Is Colombia's Long War Drawing to an End?

A Conversation with Bernard Aronson, Special Envoy to the Colombian Peace Process, U.S. Department of State

Moderated by Ramon Escobar, ISD Rusk Fellow, U.S. Department of State

Co-sponsored by the Center for Latin American Studies

Bernard Aronson
Special Envoy to the Colombian Peace Process, U.S. Department of State

Bernard Aronson served as Assistant Secretary of State for Inter-American Affairs from 1989 to 1993. He was a Democrat serving in a Republican Administration under President George Herbert Walker Bush. President Bill Clinton asked Aronson to continue in his post until his successor was confirmed. During his first weeks at the State Department Assistant Secretary Aronson helped negotiate the Bi-Partisan Accord on Central America which united Congress and the Executive, Democrats and Republicans behind a common regional policy.

Aronson helped promote the first successful democratic elections in Nicaragua and an end to the contra war and a negotiated settlement of the war in El Salvador. In addition during Aronson’s tenure: Panama was liberated from the dictatorial rule of General Manuel Noriega; the United States helped Colombia defeat Pablo Escobar and the Medellin cartel; Latin America emerged from both the debt crisis and the lost decade; NAFTA was negotiated; Argentina and Brazil put their nuclear programs under IAEA safeguards; Peru defeated, with U.S. assistance, Sendero Luminoso; and the OAS unanimously adopted the Santiago Declaration committing its member states to the collective defense of democracy. 

Ramon Escobar
Dean and Virginia Rusk Fellow, U.S. Department of State  

Ramon joined the Foreign Service nine years ago and has served in a diverse range of tours covering issues in the Middle East, Europe, and Latin America.  In his last assignment, Ramon served on the Colombia Desk where he was primarily responsible for assisting Bernard Aronson, Special Envoy to the Colombia Peace Process, in his efforts to help end Latin America’s longest-running conflict.  Before the Special Envoy was appointed in February 2015, Ramon was responsible for U.S.-Colombia cooperation on economic, energy, labor, and environment issues.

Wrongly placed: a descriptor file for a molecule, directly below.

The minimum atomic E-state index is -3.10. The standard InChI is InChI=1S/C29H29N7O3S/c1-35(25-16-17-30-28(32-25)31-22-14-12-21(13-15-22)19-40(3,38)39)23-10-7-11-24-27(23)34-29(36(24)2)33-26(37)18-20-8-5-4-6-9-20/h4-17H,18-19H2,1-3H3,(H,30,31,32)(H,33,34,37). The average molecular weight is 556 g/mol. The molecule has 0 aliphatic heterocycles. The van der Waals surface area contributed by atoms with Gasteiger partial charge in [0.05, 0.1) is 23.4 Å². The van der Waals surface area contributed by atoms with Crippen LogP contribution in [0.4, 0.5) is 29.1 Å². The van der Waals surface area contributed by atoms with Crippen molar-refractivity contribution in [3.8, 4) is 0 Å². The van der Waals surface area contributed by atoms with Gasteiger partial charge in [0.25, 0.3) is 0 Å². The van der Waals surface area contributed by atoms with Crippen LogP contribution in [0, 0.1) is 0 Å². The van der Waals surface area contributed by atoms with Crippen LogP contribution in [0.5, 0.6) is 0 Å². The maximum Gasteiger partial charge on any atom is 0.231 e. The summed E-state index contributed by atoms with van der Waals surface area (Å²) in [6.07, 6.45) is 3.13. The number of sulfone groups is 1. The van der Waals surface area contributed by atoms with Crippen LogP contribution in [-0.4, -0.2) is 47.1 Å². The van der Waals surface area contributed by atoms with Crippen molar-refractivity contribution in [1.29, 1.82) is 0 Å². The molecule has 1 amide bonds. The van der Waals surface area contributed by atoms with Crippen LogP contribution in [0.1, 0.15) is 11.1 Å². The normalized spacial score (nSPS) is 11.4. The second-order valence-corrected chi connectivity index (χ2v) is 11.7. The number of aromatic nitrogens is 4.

Prior to the Colombia desk, Ramon worked in the Executive Secretariat where he advanced the travel of Secretary Kerry and, before him, Secretary Clinton.  When not on the road, he reviewed briefing materials for the Secretary, the Deputy Secretaries, and the Under Secretary for Political Affairs.  Ramon also served in Baghdad, Iraq, where he worked on energy issues, including developing a multi-million dollar training program for Iraqi electricity sector public employees.  While in London, Ramon served as Staff Aide to the Ambassador for nearly two years.  Before his assignment in the United Kingdom, Ramon was posted to Saudi Arabia for two consecutive tours.  In Dhahran, he was the Political and Economic Officer reporting on the energy sector and the Shia minority communities.  In Riyadh, Ramon was a Vice Consul, adjudicating visas to Saudi Arabian tourists, students, officials, and military personnel.  Before public service, Ramon worked in marketing research for two years. 

Ramon holds a B.A. in Business Marketing from the University of Wisconsin at Milwaukee and a dual M.A. in International Affairs from Columbia University in New York and Sciences Politiques in Paris.  While in graduate school, Ramon was published in the Princeton Journal of Public and International Affairs for his field research into alternative-to-coca development projects in Bolivia.  Ramon speaks Spanish and French fluently, and Arabic intermediately.